In the wake of recent disclosures over the National Security Agency's (NSA) secret programs to spy on American citizens, the reaction of Congress has been interesting. Last week, the Guardian broke the story on two secret programs: The first, that the NSA had ordered Verizon to hand over the phone records of all its customers, and the second, that internet companies, through a secret program known as PRISM, are collaborating with the NSA by allowing it access to data on its customers. This expansion of surveillance to potentially cover every American citizen's phone and internet activity has been met by Congress with broad support. Some lawmakers, such as Senators Rand Paul (R-Ky.) and Mark Udall (D-Colo.), have spoken out, but they are the few exceptions. Most of Congress, especially the senior leadership, is strongly supportive, with Majority Leader Harry Reid (D-Nev.) remarking that Americans ought to "calm down." What has gotten them riled up is that the programs were leaked to the public. Ironically, it isn't the NSA's trampling of privacy that has Congress so upset; it's that those efforts are no longer anonymous.
During a press conference on the NSA phone records program, Senator Saxby Chambliss (R-Ga.), ranking member of the Senate Intelligence Committee, remarked that "this is nothing particularly new." Senator Dianne Feinstein (D-Calif.), the current chairperson, stated that the program was lawful under the PATRIOT Act. On ABC's This Week, Congressman Mike Rogers (R-Mich.), chairman of the House Intelligence Committee, defended the both the phone records and PRISM programs, insisting that "The National Security Agency is not listening to Americans' phone calls and it is not listening to Americans' emails." He went on to decry that these programs were disclosed; "If you tell our adversaries and enemies in the counterterrorism fight exactly how we conduct business, they're not going to do business the same way ever again. It makes it difficult."
All of this is arguably true, or at least has a certain logic to it. For instance, it is reasonable to assume that any would-be terrorist watching the news would adjust his tactics based on his knowledge of American counterterrorism measures. And as far as we currently know, the NSA has not been reading the content of American emails or recording their phone conversations. In regard to phone records, the NSA has instead been collecting what is known as "metadata," i.e. the length of the phone calls, the recipients, etc. To actually listen in on a call requires a warrant. Of course, it should be noted that the NSA has not let that requirement stop it in the past.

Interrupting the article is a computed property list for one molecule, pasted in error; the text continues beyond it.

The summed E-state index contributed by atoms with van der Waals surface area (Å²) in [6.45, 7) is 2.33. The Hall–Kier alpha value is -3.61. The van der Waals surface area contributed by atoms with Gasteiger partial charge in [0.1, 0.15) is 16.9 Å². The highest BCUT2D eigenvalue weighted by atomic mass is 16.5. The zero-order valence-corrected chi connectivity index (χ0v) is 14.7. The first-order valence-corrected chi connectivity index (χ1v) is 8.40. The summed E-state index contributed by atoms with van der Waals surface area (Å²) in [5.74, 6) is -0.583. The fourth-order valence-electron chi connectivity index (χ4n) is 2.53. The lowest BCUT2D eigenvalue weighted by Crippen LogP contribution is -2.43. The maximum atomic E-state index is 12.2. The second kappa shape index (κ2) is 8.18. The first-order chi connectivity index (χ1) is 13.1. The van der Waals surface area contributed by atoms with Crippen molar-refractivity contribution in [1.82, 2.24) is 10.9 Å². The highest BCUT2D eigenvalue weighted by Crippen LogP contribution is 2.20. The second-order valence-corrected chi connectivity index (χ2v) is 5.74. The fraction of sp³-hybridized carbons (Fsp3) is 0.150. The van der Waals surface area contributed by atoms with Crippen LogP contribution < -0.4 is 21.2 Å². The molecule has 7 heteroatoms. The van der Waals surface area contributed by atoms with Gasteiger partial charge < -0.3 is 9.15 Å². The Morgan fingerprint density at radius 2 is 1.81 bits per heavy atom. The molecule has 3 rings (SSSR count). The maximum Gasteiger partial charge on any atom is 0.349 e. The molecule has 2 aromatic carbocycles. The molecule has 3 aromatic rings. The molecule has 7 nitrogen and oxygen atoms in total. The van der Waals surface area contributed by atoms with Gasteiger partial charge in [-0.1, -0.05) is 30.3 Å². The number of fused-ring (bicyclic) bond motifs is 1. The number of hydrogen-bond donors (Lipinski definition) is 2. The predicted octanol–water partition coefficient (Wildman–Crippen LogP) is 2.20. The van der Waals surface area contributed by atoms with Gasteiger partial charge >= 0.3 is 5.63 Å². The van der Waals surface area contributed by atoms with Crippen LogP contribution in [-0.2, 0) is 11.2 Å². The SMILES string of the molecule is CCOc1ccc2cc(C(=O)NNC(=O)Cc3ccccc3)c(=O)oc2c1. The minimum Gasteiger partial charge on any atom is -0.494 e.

PRISM digs a little deeper in that the NSA can access the contents of one's emails, chat logs, or other content if they are deemed suspicious. But the NSA insists that most of the information gathered will never be examined and that PRISM is primarily aimed at foreign traffic, though most of the internet's infrastructure is based in the U.S. But the fact that any American could potentially have his online activity examined is troubling and somewhat Orwellian.
The most significant comment was Chambliss's statement that these programs are "nothing particularly new." And he's right; rather than just focus on these two programs, Americans should instead consider them as part of a broader historical pattern of shrinking anonymity that goes back at least to the post-9/11 era, when the PATRIOT Act was first passed. The Electronic Frontier Foundation (a favored organization of the Guardian's source, Edward Snowden), released a handy timeline showing how the NSA's culture against domestic spying dissipated after 9/11. But 9/11 is not the only factor; one can also point to older examples, such as COINTELPRO, when the FBI monitored, infiltrated, and harassed political dissidents (including Martin Luther King, among others) within the United States. Therefore it may be more accurate to say that 9/11 accelerated this trend but did not start it. The reporter who broke these stories, Glenn Greenwald, says that this is part of a larger goal by the United States to destroy privacy all over the world by creating a system where no communication cannot be intercepted by the U.S. government. In fact, agreements that would enable this kind of global dragnet already exist. Overall, history shows that the sphere of anonymity has already shrunk considerably, giving a new meaning to the term "Leviathan" that Thomas Hobbes could not have dreamed of. How far it will continue depends on the will of the American people.